Before 12-TET came into being, another ratio system was used - "Just Intonation" where simple ratios were used that sounded well enough. But it had a problem of the “Pythagorean / Diatonic Comma” – When we tune an instrument in “Just intonation” the octave gets divided into 12 notes approximately rather than perfectly.
If it were perfect, then any note will sound the same and will be an exact harmonic of its counterpart in an octave above or below: E.g. C4 will sound exactly like C2, C3, C5, C6, etc, these being perfect harmonics of C4.
But the ratios in just intonation do not aggregate up to harmonics for every note in every octave. Or, to put it simply, two notes that are one or more complete octaves apart do not sound the same. This means is that a note will not sound the same in different octaves; the C4 note of a justly tempered instrument will sound slightly different that it’s C2, C3, C5, etc. This, of course, has implications for the quality of the sound produced.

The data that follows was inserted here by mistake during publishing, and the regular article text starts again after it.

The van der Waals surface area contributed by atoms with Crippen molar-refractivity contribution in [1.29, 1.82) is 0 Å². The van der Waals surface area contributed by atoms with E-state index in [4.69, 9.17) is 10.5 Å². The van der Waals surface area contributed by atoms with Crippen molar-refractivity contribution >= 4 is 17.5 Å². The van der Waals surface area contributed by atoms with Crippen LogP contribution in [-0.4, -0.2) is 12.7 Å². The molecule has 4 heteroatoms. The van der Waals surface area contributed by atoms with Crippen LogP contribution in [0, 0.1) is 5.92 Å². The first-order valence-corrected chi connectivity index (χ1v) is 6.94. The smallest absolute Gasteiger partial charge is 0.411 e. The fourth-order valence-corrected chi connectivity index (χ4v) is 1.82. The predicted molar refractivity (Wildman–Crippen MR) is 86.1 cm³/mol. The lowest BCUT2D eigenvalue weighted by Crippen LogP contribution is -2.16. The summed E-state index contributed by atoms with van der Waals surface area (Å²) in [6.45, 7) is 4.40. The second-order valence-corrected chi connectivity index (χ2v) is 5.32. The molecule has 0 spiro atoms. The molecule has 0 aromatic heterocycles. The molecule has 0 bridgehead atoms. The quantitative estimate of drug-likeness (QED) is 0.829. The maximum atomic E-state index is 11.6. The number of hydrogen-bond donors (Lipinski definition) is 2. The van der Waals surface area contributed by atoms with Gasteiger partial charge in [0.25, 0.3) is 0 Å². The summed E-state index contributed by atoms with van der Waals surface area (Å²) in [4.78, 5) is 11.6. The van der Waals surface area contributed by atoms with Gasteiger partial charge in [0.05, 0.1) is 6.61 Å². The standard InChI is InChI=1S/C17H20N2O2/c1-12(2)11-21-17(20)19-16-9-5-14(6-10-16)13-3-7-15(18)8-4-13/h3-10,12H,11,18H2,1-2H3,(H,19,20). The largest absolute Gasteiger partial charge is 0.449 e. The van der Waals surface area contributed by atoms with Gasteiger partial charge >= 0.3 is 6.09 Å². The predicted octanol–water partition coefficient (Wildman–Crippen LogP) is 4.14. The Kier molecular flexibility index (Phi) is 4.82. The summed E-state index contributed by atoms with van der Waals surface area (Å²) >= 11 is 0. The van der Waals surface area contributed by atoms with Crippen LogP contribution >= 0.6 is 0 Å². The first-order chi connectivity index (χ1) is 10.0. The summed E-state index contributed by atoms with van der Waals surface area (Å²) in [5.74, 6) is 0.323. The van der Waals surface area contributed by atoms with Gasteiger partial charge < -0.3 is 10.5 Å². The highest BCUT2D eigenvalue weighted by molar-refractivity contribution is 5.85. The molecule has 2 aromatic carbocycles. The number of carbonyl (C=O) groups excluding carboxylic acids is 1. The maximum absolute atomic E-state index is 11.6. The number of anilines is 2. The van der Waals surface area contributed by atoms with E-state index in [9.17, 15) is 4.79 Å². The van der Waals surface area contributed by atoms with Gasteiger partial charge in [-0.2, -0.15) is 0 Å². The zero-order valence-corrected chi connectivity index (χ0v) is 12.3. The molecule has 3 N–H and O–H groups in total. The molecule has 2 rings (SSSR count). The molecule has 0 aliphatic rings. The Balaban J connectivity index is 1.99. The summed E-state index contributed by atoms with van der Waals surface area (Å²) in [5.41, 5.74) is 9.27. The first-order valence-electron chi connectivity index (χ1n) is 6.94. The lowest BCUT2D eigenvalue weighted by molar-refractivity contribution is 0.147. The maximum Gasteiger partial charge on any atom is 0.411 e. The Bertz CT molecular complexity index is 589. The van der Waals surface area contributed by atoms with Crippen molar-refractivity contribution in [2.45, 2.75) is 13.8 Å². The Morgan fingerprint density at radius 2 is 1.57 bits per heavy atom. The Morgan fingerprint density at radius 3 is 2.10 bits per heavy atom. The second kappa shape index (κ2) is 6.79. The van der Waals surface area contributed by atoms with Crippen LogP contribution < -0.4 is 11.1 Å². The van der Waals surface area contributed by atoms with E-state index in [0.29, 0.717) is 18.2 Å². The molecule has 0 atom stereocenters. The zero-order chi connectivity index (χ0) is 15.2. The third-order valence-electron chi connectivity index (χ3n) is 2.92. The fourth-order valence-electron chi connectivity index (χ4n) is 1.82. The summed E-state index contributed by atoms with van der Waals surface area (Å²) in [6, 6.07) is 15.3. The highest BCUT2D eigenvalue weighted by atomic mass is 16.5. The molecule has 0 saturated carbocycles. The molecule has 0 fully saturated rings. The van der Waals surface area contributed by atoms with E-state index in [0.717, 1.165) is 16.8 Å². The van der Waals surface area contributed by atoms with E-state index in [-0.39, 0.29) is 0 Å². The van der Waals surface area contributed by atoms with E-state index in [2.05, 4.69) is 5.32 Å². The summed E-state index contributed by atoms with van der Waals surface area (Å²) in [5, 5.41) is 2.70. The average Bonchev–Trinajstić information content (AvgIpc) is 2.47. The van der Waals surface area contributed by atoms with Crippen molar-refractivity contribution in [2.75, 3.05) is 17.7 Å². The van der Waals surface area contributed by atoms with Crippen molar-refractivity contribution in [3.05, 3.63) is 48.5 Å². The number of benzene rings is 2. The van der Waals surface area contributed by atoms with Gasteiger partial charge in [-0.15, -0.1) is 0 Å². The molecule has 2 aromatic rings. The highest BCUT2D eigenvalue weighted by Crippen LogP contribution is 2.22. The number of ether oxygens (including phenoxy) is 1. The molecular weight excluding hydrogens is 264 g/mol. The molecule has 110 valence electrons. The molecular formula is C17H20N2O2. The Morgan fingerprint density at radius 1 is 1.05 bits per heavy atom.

The 12-TET system sounds a lot like the just intonation system in terms of number of notes and their sounds, but it is a lot more mathematically sound. The frequencies of these notes are calculated by adjusting for the “comma”. Thus a near note here is a perfect harmonic of itself in different octaves.
Liked 'Pythagorean Comma or Diatonic Comma in Music Theory' enough to share / save?